Ellsworth, Brian. “As Venezuela’s economy regresses, crypto fills the gaps.” Reuters, 22 June 2021,

Friedman, Julia, and David Hawkes. “NFTs: The Afterlife Of The Aura.” Athenaeum Review, 26 May 2021,

Herman, Arthur. “The Bitcoin Boom And The Quantum Threat.” Forbes, 3 Mar. 2021,

Krawisz, Daniel. “Daniel Krawisz on Ethereum.” YouTube, uploaded by Shirish Sarkar, 12 Mar. 2021,

—. “The Problem with Altcoins.” Nakamoto Institute, 22 Aug. 2013,

Land, Nick. Crypto-Current: Bitcoin and Philosophy. 31 Oct. 2018,

Murray, Jennifer. “Figures in the Lacanian Field: Reading Literature, Theatre and Cinema with the Later Lacan.” E-rea, vol. 12, no. 1, 2014,

Vighi, Fabio. “The Absent Cause: Time, Work and Value in the Age of Coronavirus.” The Philosophical Salon, 4 June 2020,

Zeiher, Cindy. “Unbehagen: a gallantry with excess.” Palgrave Communications, vol. 3, 2017,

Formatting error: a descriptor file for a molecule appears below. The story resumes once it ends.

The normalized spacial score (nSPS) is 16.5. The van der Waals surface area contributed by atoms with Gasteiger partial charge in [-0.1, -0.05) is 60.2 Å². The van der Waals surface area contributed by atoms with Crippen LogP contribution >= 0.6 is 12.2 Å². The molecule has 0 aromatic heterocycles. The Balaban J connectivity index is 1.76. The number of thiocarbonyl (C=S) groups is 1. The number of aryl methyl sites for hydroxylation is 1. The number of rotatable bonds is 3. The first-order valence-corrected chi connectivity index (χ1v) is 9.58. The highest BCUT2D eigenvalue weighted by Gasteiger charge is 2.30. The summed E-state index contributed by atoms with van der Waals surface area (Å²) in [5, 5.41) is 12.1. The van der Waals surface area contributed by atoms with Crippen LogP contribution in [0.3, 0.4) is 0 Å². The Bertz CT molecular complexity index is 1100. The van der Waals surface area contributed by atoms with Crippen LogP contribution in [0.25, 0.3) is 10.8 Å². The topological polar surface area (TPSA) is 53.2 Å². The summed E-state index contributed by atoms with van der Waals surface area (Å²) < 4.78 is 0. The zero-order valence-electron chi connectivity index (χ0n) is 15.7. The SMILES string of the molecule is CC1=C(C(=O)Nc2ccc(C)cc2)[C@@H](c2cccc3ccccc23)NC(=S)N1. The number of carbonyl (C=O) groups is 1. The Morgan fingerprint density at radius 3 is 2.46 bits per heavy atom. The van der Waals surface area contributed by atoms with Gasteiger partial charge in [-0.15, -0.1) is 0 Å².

Dear One, Dear Dead investigates the decapitation of King Louis XVIth in 1793, in light of the worldwide mythological pattern of the Sacrificial King. It develops in three acts, reflecting the three stages of Porré’s fictional Sacrifice: the First Act illustrates the Event of the regicide itself. As it often happens in Porré’s works, she chooses not to explicitly reveal the sacrifice. On the contrary, she inserts a number of elements that, together with the hidden connections to historical documents, assist the viewer in a gradual decipherment of the scene. On a mysterious altar, absorbed by a bloody, apocalyptic atmosphere, the cathartic sacrifice of the King is carried out.

The Second Act of the show is dedicated to the Feast, or the celebrations for the Sacrifice of the King. The event evokes ancient societies’ feasts where facsimiles of the King’s organs, and Royal effigies made of dough, were prepared for all the people to eat during a celebratory banquet. It is a time to celebrate the momentary chaos that announces the return of societal order. In the in-between reality of the scene, the landscape is dominated by a magnificent banquet, whose lavishness, however, cannot conceal the feeling of uneasiness and dissolution evoked by the complete absence of people and the disquieting food on the tables: baked goods in the shape of organs of the Sacrificial King.